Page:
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  • Lily Bradbar

When Is It Okay to Buy Fast Fashion?

Updated: Jan 8


This photo shows a woman in a Zara-type store looking at an admittedly cute sequined crop top.

We've all heard the statistics, and none of us need to hear them again to know that fast fashion isn't exactly the most sustainable business model. Still, when our conscience is covering its ears in the presence of a $5 pair of jeans, a reminder is in order.


Fast fashion is accountable for approximately 5% of global greenhouse gas emissions. The industry is notoriously wasteful, producing around 83.5 million tonnes of solid waste every year. This waste is either sent to landfill or set on fire. Since fast fashion relies so heavily on cheap synthetic fibres, the waste ending up in landfill could take up to two hundred years to biodegrade. More than warming the earth and polluting our land, fast fashion also uses and contaminates a staggering amount of water. It is estimated that in 2015, the textile and clothing industry used 79 billion cubic metres of water. This same industry is also responsible for 20% of global clean water pollution.


To make matters worse, the damage doesn't end with our excursion from the shops to our homes. As a 2011 study tells us, washing a synthetic garment even once can generate more than 1 900 micro plastic fibres, contributing to the excessive amount of plastic ending up in our oceans. A 2016 report estimated washing synthetic textiles leads to 0.5 million tonnes of microfibres in our oceans each year. When we decide we no longer want our polycotton nightmare, we either chuck it or try to absolve ourselves by donating it to charity. The problem, however, is that everyone else had the same idea. A single Australian charity shop sorting centre reports that they sort through 10 000 tonnes of clothing every year.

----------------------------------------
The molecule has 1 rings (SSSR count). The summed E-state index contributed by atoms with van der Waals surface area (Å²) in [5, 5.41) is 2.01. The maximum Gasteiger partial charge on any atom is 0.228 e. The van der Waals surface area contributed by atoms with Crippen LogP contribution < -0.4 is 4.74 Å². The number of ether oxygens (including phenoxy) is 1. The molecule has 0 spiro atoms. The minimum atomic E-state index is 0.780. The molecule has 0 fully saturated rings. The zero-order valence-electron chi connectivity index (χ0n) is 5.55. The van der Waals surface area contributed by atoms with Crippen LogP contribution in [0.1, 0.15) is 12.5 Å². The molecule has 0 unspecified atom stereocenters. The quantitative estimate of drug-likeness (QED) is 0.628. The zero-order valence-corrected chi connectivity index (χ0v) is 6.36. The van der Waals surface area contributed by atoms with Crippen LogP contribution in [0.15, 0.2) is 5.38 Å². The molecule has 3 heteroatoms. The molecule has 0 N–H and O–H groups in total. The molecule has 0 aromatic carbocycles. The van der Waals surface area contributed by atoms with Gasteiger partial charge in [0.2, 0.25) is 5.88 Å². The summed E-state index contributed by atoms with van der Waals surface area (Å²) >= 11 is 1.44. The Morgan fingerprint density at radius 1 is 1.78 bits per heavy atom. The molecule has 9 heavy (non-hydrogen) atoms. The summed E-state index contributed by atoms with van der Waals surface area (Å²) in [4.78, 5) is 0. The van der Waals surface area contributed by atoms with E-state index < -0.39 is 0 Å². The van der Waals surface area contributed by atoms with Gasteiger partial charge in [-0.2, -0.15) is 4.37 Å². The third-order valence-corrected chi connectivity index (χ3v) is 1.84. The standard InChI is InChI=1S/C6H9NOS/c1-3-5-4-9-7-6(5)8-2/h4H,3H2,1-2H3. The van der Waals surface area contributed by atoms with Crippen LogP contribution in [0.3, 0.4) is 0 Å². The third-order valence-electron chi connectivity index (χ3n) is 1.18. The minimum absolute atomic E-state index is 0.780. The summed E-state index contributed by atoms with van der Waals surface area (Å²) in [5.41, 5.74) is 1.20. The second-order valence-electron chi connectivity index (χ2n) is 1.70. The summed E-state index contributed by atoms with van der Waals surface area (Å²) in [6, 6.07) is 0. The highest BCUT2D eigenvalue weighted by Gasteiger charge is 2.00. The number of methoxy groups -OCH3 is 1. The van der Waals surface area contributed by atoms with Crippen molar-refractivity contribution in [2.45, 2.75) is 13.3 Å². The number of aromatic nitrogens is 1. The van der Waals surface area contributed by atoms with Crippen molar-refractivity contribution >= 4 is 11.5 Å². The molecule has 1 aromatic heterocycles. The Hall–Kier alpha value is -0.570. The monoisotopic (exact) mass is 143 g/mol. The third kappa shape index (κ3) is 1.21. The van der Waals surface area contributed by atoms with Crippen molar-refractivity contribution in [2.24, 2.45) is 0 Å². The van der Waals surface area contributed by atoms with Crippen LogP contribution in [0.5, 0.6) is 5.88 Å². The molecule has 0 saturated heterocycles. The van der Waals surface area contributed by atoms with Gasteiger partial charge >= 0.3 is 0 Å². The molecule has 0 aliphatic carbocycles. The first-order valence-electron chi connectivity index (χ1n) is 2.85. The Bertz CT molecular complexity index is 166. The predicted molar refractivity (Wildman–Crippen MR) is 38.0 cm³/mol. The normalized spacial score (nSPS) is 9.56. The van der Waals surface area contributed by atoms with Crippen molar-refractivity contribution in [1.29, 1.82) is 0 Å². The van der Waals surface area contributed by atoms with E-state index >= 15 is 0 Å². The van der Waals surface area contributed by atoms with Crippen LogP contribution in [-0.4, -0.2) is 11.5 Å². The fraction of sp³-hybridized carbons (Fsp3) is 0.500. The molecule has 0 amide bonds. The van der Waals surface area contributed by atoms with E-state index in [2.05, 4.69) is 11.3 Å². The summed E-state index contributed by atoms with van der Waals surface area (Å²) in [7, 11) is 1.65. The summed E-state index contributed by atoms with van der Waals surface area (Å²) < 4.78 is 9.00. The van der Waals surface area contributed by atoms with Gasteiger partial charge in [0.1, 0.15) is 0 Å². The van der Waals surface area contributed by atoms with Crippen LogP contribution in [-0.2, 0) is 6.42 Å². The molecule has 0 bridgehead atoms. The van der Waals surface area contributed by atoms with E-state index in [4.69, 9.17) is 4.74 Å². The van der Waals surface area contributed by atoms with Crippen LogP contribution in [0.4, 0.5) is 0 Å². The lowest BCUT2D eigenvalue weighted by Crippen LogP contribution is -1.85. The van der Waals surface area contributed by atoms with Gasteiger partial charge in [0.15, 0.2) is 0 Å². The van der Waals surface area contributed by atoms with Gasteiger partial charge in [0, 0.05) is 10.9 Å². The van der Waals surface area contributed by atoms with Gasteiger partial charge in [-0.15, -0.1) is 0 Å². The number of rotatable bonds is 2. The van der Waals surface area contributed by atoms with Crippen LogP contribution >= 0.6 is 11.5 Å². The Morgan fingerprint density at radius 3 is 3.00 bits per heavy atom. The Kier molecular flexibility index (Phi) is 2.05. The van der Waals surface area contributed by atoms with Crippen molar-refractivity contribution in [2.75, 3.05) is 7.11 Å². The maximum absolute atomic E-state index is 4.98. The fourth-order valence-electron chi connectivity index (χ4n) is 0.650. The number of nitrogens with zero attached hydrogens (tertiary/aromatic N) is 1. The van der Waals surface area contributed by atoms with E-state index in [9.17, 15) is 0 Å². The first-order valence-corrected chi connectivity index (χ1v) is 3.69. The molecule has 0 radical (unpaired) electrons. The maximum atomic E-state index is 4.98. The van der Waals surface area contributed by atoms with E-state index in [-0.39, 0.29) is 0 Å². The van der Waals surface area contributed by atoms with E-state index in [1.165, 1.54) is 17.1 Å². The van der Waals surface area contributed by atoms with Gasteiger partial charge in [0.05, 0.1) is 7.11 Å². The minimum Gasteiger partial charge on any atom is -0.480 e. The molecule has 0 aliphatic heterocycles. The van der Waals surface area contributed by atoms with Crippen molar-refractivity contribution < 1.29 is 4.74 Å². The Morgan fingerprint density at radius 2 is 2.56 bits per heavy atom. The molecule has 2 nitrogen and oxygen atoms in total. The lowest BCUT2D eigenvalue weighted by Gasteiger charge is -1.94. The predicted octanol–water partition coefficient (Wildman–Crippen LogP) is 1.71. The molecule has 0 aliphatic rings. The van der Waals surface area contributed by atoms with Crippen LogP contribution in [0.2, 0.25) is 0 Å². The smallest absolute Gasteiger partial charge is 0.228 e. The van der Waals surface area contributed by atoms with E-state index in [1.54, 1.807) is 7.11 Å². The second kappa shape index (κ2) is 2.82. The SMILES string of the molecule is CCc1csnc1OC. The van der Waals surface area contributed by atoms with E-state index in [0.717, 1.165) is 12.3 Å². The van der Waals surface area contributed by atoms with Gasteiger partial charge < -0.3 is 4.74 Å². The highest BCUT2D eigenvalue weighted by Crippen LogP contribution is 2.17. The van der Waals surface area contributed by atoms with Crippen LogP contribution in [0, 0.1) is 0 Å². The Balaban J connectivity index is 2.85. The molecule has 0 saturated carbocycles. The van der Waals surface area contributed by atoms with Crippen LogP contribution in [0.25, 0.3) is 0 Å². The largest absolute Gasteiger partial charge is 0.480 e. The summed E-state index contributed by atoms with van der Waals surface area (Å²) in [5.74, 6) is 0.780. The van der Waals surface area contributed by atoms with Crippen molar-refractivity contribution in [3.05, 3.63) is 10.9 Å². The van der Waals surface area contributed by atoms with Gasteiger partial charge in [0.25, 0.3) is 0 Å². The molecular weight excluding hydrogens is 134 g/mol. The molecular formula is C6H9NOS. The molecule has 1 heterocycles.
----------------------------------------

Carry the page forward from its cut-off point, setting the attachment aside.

None of this even begins to scratch the surface of the human rights violations fast fashion depends on in order to continue functioning as it does. Sweatshop workers are disproportionately impoverished women and children. These workers are typically expected to clock 14 to 16 hours per day, seven days a week. Accidents are frequent. Physical and sexual abuse is overlooked, and the nature of the work alone pushes the human body beyond its limit. Long hours, repetitive work, and inhaling and handling harmful chemicals all have lifelong effects on the health of these horrifyingly exploited and underappreciated workers. A report from the World Health Organisation found 90% of those who live near or work in Bangladeshi leather tanneries die before 50. All this for a meagre 33 cents per hour, if that.


So, yes, no one would ideally be supporting these businesses, but... so many do. Younger generations who normally appear to be more environmentally and politically conscious are, in fact, the most voracious consumers of fast fashion. Some amount of this can be explained by these companies chasing youth trends. The lower income of this demographic would also contribute. The fact remains, however, that, try as we might, we are not always putting our money where our values are.